Patagonian Cavy: What You Need To Know About This Docile Exotic Pet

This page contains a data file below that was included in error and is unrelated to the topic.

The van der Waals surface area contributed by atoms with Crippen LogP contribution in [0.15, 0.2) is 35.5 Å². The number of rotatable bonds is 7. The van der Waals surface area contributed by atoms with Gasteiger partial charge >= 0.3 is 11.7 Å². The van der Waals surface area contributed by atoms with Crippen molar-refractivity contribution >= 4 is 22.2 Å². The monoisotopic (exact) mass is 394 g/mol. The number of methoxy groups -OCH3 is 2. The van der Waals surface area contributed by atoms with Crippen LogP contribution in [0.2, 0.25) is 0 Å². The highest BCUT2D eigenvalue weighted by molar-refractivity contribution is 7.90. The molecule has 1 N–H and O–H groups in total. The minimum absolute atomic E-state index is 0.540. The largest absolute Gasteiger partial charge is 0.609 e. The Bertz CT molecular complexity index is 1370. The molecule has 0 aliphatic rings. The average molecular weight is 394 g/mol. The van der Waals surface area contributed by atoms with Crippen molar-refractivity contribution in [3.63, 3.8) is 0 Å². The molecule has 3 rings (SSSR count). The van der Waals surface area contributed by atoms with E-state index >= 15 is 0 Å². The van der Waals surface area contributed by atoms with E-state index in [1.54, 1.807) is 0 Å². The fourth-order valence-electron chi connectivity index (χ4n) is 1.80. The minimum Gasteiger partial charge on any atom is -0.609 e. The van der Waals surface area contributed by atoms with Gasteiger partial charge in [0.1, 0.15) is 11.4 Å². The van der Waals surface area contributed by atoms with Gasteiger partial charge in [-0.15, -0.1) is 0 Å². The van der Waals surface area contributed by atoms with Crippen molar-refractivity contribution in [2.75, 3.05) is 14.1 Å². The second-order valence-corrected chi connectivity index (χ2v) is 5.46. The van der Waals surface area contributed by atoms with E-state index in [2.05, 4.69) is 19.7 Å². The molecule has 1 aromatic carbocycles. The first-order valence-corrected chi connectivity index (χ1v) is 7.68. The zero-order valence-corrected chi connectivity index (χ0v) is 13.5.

The Patagonian cavy is one of the more docile exotic pets. Cavies are not rude animals. They don't mind being petted. They can be quite affectionate with their owners. Despite their large teeth, they are not known as biters. Patagonia cavies are considered rodents like hamsters and gerbils. They are privately owned as pets. Only Connecticut lists a "Patagonian mara" by name as being legal to own in the state. Some states require a game breeder's license if you own more than one. Patagonsian Cavy Behavior and Temperament . Cavies live in communities similar to prairie dog towns. Because of their urge to burrow, they will also try to dig holes through flooring or furniture in your house. This behavior, plus the fact that they love to chew things, means that cavies should not be left unsupervised. Cavie are expert diggers. They need 24-hour access to live cattle. Dark, leafy greens (collards, dandelion leaves, parsley, kale) and fresh grass make up the bulk of their diet. Like guinea pigs, they need supplemental vitamin C. Cavied animals are prone to dental issues like overbites and mouth deformities due to overgrown teeth. They also can also be susceptible to heart and gastrointestinal problems. Make sure your animal has an annual health check by an exotic pet vet. This includes fecal screening to look for intestinal parasites. Some cavy owners report success with the dog training used for dogs. Like cats, you might be able to train your cavy to use a litter box or even a cat litter box . Cavied do require a great deal of attention, and a very secure enclosure. The cost of a cavy can range from $200 to $300. Buy your cavies from a certified breeder. Most cavies will be sold as babies. They will need to be bottle-raised from the start. If you raise a Cavy from a baby or adopt a well-socialized adult, it's likely that your pet will enjoy being touched. . . .